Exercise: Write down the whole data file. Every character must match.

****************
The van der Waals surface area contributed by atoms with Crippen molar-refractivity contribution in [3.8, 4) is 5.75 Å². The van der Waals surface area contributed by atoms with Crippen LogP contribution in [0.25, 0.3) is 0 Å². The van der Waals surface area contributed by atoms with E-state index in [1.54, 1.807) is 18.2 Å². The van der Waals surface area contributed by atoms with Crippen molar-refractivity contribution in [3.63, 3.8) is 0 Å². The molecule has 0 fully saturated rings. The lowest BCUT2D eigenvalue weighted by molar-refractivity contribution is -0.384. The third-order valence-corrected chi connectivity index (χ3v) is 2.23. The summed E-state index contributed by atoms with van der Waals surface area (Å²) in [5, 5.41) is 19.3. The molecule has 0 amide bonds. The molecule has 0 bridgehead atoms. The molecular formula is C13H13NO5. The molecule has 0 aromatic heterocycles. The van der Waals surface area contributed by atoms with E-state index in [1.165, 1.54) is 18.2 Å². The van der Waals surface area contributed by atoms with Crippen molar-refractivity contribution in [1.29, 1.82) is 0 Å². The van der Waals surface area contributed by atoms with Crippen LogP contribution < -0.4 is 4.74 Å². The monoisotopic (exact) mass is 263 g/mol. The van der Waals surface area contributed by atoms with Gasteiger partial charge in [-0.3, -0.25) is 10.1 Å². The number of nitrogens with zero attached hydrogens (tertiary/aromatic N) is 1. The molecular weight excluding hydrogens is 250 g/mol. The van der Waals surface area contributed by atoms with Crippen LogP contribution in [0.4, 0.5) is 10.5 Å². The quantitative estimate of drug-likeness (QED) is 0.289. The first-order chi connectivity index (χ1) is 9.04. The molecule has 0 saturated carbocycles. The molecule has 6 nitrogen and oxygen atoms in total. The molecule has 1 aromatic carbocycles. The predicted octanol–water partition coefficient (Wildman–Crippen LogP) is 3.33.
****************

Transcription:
The van der Waals surface area contributed by atoms with Crippen molar-refractivity contribution in [3.8, 4) is 5.75 Å². The van der Waals surface area contributed by atoms with Crippen LogP contribution in [0.25, 0.3) is 0 Å². The van der Waals surface area contributed by atoms with E-state index in [1.54, 1.807) is 18.2 Å². The van der Waals surface area contributed by atoms with Crippen molar-refractivity contribution in [3.63, 3.8) is 0 Å². The molecule has 0 fully saturated rings. The lowest BCUT2D eigenvalue weighted by molar-refractivity contribution is -0.384. The third-order valence-corrected chi connectivity index (χ3v) is 2.23. The summed E-state index contributed by atoms with van der Waals surface area (Å²) in [5, 5.41) is 19.3. The molecule has 0 amide bonds. The molecule has 0 bridgehead atoms. The molecular formula is C13H13NO5. The molecule has 0 aromatic heterocycles. The van der Waals surface area contributed by atoms with E-state index in [1.165, 1.54) is 18.2 Å². The van der Waals surface area contributed by atoms with Crippen molar-refractivity contribution in [1.29, 1.82) is 0 Å². The van der Waals surface area contributed by atoms with Crippen LogP contribution < -0.4 is 4.74 Å². The monoisotopic (exact) mass is 263 g/mol. The van der Waals surface area contributed by atoms with Gasteiger partial charge in [-0.3, -0.25) is 10.1 Å². The number of nitrogens with zero attached hydrogens (tertiary/aromatic N) is 1. The molecular weight excluding hydrogens is 250 g/mol. The van der Waals surface area contributed by atoms with Crippen LogP contribution in [0.4, 0.5) is 10.5 Å². The quantitative estimate of drug-likeness (QED) is 0.289. The first-order chi connectivity index (χ1) is 9.04. The molecule has 0 saturated carbocycles. The molecule has 6 nitrogen and oxygen atoms in total. The molecule has 1 aromatic carbocycles. The predicted octanol–water partition coefficient (Wildman–Crippen LogP) is 3.33.